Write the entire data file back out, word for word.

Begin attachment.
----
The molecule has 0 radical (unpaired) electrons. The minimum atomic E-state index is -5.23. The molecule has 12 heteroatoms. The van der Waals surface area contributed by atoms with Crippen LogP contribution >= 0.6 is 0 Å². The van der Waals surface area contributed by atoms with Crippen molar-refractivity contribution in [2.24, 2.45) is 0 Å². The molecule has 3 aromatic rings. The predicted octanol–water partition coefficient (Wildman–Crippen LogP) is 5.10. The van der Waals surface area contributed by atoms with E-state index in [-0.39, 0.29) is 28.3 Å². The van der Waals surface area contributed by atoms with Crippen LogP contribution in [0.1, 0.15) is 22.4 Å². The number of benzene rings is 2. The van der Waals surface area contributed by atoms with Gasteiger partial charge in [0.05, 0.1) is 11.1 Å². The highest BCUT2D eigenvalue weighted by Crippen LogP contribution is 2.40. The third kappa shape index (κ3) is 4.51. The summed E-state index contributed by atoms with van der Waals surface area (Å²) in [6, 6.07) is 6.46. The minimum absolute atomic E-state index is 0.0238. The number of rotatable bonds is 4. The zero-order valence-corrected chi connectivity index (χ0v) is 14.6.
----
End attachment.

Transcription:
The molecule has 0 radical (unpaired) electrons. The minimum atomic E-state index is -5.23. The molecule has 12 heteroatoms. The van der Waals surface area contributed by atoms with Crippen LogP contribution >= 0.6 is 0 Å². The van der Waals surface area contributed by atoms with Crippen molar-refractivity contribution in [2.24, 2.45) is 0 Å². The molecule has 3 aromatic rings. The predicted octanol–water partition coefficient (Wildman–Crippen LogP) is 5.10. The van der Waals surface area contributed by atoms with E-state index in [-0.39, 0.29) is 28.3 Å². The van der Waals surface area contributed by atoms with Crippen LogP contribution in [0.1, 0.15) is 22.4 Å². The number of benzene rings is 2. The van der Waals surface area contributed by atoms with Gasteiger partial charge in [0.05, 0.1) is 11.1 Å². The highest BCUT2D eigenvalue weighted by Crippen LogP contribution is 2.40. The third kappa shape index (κ3) is 4.51. The summed E-state index contributed by atoms with van der Waals surface area (Å²) in [6, 6.07) is 6.46. The minimum absolute atomic E-state index is 0.0238. The number of rotatable bonds is 4. The zero-order valence-corrected chi connectivity index (χ0v) is 14.6.